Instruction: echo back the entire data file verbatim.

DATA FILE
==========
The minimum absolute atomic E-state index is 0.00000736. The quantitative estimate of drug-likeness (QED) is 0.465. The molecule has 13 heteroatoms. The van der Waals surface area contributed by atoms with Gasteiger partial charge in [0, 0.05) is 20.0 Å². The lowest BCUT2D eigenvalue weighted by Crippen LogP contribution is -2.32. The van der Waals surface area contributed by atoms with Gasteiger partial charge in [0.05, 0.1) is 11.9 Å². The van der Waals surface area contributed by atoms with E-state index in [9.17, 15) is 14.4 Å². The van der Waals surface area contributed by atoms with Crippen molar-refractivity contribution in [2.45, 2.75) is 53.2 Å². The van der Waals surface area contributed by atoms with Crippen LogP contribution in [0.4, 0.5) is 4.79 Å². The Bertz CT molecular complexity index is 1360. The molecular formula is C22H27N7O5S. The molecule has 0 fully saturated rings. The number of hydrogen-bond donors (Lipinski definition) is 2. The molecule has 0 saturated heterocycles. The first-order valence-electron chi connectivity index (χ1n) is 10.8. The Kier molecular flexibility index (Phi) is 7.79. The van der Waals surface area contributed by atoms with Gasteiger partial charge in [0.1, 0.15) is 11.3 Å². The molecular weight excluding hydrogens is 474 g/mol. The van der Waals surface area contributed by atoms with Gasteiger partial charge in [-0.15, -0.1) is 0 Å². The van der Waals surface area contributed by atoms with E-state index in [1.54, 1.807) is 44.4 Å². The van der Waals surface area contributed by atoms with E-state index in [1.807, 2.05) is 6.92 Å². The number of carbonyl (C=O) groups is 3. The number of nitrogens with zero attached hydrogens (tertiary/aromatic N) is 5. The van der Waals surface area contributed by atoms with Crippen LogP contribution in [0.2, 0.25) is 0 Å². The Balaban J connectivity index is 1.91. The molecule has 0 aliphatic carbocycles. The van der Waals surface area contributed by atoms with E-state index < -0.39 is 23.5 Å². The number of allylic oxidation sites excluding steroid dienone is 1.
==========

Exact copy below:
The minimum absolute atomic E-state index is 0.00000736. The quantitative estimate of drug-likeness (QED) is 0.465. The molecule has 13 heteroatoms. The van der Waals surface area contributed by atoms with Gasteiger partial charge in [0, 0.05) is 20.0 Å². The lowest BCUT2D eigenvalue weighted by Crippen LogP contribution is -2.32. The van der Waals surface area contributed by atoms with Gasteiger partial charge in [0.05, 0.1) is 11.9 Å². The van der Waals surface area contributed by atoms with E-state index in [9.17, 15) is 14.4 Å². The van der Waals surface area contributed by atoms with Crippen molar-refractivity contribution in [2.45, 2.75) is 53.2 Å². The van der Waals surface area contributed by atoms with Crippen LogP contribution in [0.4, 0.5) is 4.79 Å². The Bertz CT molecular complexity index is 1360. The molecular formula is C22H27N7O5S. The molecule has 0 fully saturated rings. The number of hydrogen-bond donors (Lipinski definition) is 2. The molecule has 0 saturated heterocycles. The first-order valence-electron chi connectivity index (χ1n) is 10.8. The Kier molecular flexibility index (Phi) is 7.79. The van der Waals surface area contributed by atoms with Gasteiger partial charge in [0.1, 0.15) is 11.3 Å². The molecular weight excluding hydrogens is 474 g/mol. The van der Waals surface area contributed by atoms with Gasteiger partial charge in [-0.15, -0.1) is 0 Å². The van der Waals surface area contributed by atoms with E-state index in [1.54, 1.807) is 44.4 Å². The van der Waals surface area contributed by atoms with E-state index in [1.807, 2.05) is 6.92 Å². The number of carbonyl (C=O) groups is 3. The number of nitrogens with zero attached hydrogens (tertiary/aromatic N) is 5. The van der Waals surface area contributed by atoms with Crippen LogP contribution in [0.2, 0.25) is 0 Å². The Balaban J connectivity index is 1.91. The molecule has 0 aliphatic carbocycles. The van der Waals surface area contributed by atoms with E-state index < -0.39 is 23.5 Å². The number of allylic oxidation sites excluding steroid dienone is 1.